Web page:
The combination of climate crisis and “policy opportunity” requires a change in approach if the “deployment challenge” is to be tackled, acknowledges Manish Bapna, head of the Natural Resources Defence Council, an influential American environmental group. It wants reforms in the way projects are approved at state and local level, for example through the designation of “go” and “no go” zones. While upholding the need for NEPA, the group accepts the need to implement it more efficiently. “This is not just about playing defence to stop bad projects, but also about going on the offence to build,” says Mr Bapna.

John Podesta, the supremo co-ordinating Mr Biden’s climate and energy efforts, confessed to the CERAWeek audience that “permitting has never been a top priority for senior officials in the past—and I’ve been in three White Houses.” He revealed that the administration plans to invoke provisions added to the Federal Power Act in 2005, but never fully exercised, that allow certain transmission lines to be put on a fast track. Asked about this, Ms Granholm shows off a whiteboard in her “war room” listing the most important transmission lines pending approval: she updates the White House regularly on their progress.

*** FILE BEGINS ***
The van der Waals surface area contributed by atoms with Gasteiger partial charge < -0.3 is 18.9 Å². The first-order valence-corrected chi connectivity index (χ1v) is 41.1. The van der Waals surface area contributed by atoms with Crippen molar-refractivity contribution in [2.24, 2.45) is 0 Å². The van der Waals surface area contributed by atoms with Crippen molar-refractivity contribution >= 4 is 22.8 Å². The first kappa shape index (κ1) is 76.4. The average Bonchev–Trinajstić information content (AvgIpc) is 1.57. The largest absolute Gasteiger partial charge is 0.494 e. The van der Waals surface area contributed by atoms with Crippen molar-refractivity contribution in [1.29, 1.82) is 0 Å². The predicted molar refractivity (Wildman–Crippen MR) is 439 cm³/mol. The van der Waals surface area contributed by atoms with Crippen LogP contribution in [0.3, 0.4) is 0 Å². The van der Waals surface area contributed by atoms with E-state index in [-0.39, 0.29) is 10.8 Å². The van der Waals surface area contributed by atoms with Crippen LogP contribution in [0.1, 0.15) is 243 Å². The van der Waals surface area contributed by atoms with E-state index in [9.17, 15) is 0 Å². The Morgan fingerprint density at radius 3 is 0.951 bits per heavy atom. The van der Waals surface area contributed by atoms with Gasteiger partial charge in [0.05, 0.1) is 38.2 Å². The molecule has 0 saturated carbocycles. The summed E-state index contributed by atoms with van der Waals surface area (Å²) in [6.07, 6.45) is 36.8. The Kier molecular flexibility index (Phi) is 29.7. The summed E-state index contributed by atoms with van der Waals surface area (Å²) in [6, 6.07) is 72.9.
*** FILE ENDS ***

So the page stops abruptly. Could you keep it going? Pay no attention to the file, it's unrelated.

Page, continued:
The third potential spoiler is the fact that the IRA is full of incentives but almost entirely devoid of regulatory mandates. Fresh analysis from the Rhodium Group, a research firm, shows that America’s current approach, while better than doing nothing, will fail to achieve Mr Biden’s goals for decarbonisation, which are linked to the UN’s Paris agreement, unless accompanied by federal and state regulatory actions (see chart 4).

One environmental advocate reckons that enforcing rules rigorously under the existing Clean Air Act would be “the most important thing the administration can do on climate”. Another thinks the absence of federal mandates in the IRA means that “we need the sticks at the state and local level”, such as low-carbon fuel standards.

America’s potential as a clean-energy superpower may yet be realised. To get there, though, the mighty obstacles to implementation must now be overcome.